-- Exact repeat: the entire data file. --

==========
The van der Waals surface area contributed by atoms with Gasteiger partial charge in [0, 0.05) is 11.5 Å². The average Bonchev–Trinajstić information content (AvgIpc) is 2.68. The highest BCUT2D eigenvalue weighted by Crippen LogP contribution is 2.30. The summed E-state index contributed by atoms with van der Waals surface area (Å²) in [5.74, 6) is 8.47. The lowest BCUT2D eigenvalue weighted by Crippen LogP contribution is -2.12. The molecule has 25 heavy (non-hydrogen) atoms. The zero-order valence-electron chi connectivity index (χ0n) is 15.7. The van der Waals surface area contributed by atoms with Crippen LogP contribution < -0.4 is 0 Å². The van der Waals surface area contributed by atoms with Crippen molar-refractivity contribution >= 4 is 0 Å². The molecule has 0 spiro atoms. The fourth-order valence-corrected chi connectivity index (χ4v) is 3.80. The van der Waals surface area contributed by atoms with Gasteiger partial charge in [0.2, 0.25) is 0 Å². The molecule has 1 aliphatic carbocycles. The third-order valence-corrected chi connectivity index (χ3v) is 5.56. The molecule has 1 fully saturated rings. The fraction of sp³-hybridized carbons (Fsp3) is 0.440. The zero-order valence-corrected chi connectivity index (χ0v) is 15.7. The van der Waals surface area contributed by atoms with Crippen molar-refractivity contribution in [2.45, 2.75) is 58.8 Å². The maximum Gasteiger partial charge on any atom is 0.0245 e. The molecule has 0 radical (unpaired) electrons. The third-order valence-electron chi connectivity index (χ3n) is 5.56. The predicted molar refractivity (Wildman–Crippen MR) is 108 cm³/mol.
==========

The van der Waals surface area contributed by atoms with Gasteiger partial charge in [0, 0.05) is 11.5 Å². The average Bonchev–Trinajstić information content (AvgIpc) is 2.68. The highest BCUT2D eigenvalue weighted by Crippen LogP contribution is 2.30. The summed E-state index contributed by atoms with van der Waals surface area (Å²) in [5.74, 6) is 8.47. The lowest BCUT2D eigenvalue weighted by Crippen LogP contribution is -2.12. The molecule has 25 heavy (non-hydrogen) atoms. The zero-order valence-electron chi connectivity index (χ0n) is 15.7. The van der Waals surface area contributed by atoms with Crippen LogP contribution < -0.4 is 0 Å². The van der Waals surface area contributed by atoms with Crippen molar-refractivity contribution >= 4 is 0 Å². The molecule has 0 spiro atoms. The fourth-order valence-corrected chi connectivity index (χ4v) is 3.80. The van der Waals surface area contributed by atoms with Gasteiger partial charge in [0.2, 0.25) is 0 Å². The molecule has 1 aliphatic carbocycles. The third-order valence-corrected chi connectivity index (χ3v) is 5.56. The molecule has 1 fully saturated rings. The fraction of sp³-hybridized carbons (Fsp3) is 0.440. The zero-order valence-corrected chi connectivity index (χ0v) is 15.7. The van der Waals surface area contributed by atoms with Crippen molar-refractivity contribution in [2.45, 2.75) is 58.8 Å². The maximum Gasteiger partial charge on any atom is 0.0245 e. The molecule has 0 radical (unpaired) electrons. The third-order valence-electron chi connectivity index (χ3n) is 5.56. The predicted molar refractivity (Wildman–Crippen MR) is 108 cm³/mol.